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After the completion of the box for the bridle plough plane, I was left with the smaller section on the left.

It occurred to me that this could form the basis for a lapdesk, that is, an interpretation of a campaign lapdesk. I love the simple, clean lines of campaign/military furniture, and the thought of building a piece with secret spaces promised to be fun.

There are many really interesting campaign pieces. For example ...

I would call my pieces "campaign-inspired". They are not copies of originals, as Chris Schwarz is currently building. Instead they are my interpretations of this furniture type, taken in a contemporary direction. An example is the military chests I built close to 2 years ago …

Now I have a lot of pictures, so brace yourself. The thing is, while done, I have yet to finalise the last item. I completed 99% of this build, and then had second thoughts whether I should add the last element. I shall leave that for last.

Let's start here. A pic of the outside, to be compared with the remnant above. The dimensions are 15" long x 11" deep ..

The body is clothed in West Australian She-oak, finished in Organoil Danish Oil and wax.

There are two lids, one for the pen-and-ink section and another for the main storage area (which is empty at present - more later) ..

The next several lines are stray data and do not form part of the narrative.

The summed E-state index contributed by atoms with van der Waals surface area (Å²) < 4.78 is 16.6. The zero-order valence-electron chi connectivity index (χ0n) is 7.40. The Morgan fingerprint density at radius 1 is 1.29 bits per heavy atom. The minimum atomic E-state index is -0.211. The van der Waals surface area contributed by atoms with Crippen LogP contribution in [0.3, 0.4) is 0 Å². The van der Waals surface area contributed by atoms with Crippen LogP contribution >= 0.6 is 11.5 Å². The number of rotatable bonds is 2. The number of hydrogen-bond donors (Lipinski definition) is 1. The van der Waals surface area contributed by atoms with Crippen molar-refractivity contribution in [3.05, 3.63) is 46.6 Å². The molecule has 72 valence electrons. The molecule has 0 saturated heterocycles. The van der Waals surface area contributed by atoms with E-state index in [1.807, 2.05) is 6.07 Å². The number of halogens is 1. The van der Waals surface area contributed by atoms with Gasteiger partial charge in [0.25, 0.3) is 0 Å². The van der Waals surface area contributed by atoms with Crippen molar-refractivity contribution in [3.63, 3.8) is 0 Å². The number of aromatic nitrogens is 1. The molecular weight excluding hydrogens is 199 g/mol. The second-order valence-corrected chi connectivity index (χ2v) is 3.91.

There is a drawer for some of my fountain pen collection (they all get rotated for daily use in the notes I take all day long), a tray for pens in use, and an ink well ...

There is space for a iPad ..

The fun in building this lapdesk was in creating the secret hiding places. There are 4 in all. The first is hidden very securely under the console. To get to this one must remove the console. It is secured on steel pins (in the corners). Lift the console straight up and a hidden panel is revealed ..

The inkwell in the console is walled internally ...

Now, at the rear of the console there is a slot wide enough to hide the key(s) to that important chastity belt or safety deposit box (whichever is more important) ..

The drawer ...

... has a false bottom. This is accessed from the rear of the drawer.

Slide away the rear panel ..

You can also remove the pen tray ...

Now that is three of the hiding places. The fourth?

This introduces the dilemma I have. Sometimes less is more and adding one more item makes the piece too busy, too complex. I have presented the pictures in the order I assembled the lapdesk, and it may be a result of this that I am feeling this way. Do I include the last section or not? I am inclined to do so, but will let this simmer for a while.

There is a central cover that was designed for three purposes. The first is that it offers an additional writing surface. This is Jarrah - I thought a wood to link in with the console. Some thought went into balancing the figure with the parts of the console.

The second purpose of the cover is that it hides what lies within.

And hidden inside the cover is another drawer ..

The hinges will be installed if I decide to keep it .....

Regards from Perth


April 2013